Published in the Sunday Jakarta Post, 28 May 2006

Making a grand entrance: Rangda returns into the temple courtyard at Pengerebongan

Dayu Siti's last stand

Last week I finally caught up with Jakarta-based Australian journalist Mark Forbes’ alarming piece on Bali, "Abandoned Bali waits in hope”, published in the Sydney Morning Herald on May 1 .
"The candles flicker on the seafood restaurant tables like the stars over Jimbaran Bay," it starts. (Forbes is not homosexual, dear readers, but he sure helps them out when he's busy!).
Most of the Balinese in his article are either masseurs or waiters.
“Sanur is putting up 12 security cams,” it reports, without mentioning the fact that, over the last six weeks, Sanur has bubbled with renaissance fervour and ceremonial activity – Melis, Tawur Kesanga, Pengerupukan, a head pedanda's cremation – all the more amazing than ever before. Over 95 percent of the community took part in these activities – reasserting that Real Bali is as strong as ever.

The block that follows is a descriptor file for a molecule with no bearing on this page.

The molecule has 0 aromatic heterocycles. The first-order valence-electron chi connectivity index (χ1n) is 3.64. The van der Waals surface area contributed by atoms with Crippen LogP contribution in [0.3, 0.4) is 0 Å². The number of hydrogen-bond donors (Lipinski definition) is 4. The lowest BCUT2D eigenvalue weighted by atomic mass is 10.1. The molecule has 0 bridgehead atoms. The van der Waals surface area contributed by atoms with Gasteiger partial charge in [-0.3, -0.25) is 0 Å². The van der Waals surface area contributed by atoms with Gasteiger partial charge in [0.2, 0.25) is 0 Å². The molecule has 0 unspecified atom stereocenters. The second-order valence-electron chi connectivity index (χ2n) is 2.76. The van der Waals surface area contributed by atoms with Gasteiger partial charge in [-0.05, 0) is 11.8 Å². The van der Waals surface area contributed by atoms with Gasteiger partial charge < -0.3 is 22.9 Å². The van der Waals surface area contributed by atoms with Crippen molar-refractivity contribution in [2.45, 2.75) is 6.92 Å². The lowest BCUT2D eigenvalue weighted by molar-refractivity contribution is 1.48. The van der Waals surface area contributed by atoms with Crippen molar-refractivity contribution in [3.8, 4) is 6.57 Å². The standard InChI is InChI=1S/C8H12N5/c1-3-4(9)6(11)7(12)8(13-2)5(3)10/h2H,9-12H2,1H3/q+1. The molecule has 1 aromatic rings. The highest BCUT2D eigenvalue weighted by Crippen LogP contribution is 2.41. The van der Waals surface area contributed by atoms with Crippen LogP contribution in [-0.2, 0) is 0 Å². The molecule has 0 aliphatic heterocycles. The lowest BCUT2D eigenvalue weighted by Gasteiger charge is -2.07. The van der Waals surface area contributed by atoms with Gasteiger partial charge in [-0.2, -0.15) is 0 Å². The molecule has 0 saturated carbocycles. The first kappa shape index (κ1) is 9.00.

“I was scared they’d put dope in my bag at Denpasar airport,” one Australian interviewee was reported to have said. “They” in this quote are the “snaky gooks”, I guess. Forbes’ bothering to include this “quote” gives credence to the sensationalist myth readily circulating in Australia that Bali is out to bust Australian holiday-makers – which is extremely detrimental to Bali’s welfare.

A Pengadeg trance-master about to don the spooky Rangda mask at the Pengerebongan festival

Tourism is not “the backbone of Bali” as Forbes asserts. A tourist is an honored guest – a tenant, even, who still pays the rent. And while it funds the very utama (highest level) ceremonies, Bali can however, at any moment, cancel the lease, if the tourism got too “stroppy”, for example, send all of us “outer-islanders” packing and return to its original idyllic lifestyle – with nista (lower level) instead of utama ceremonies.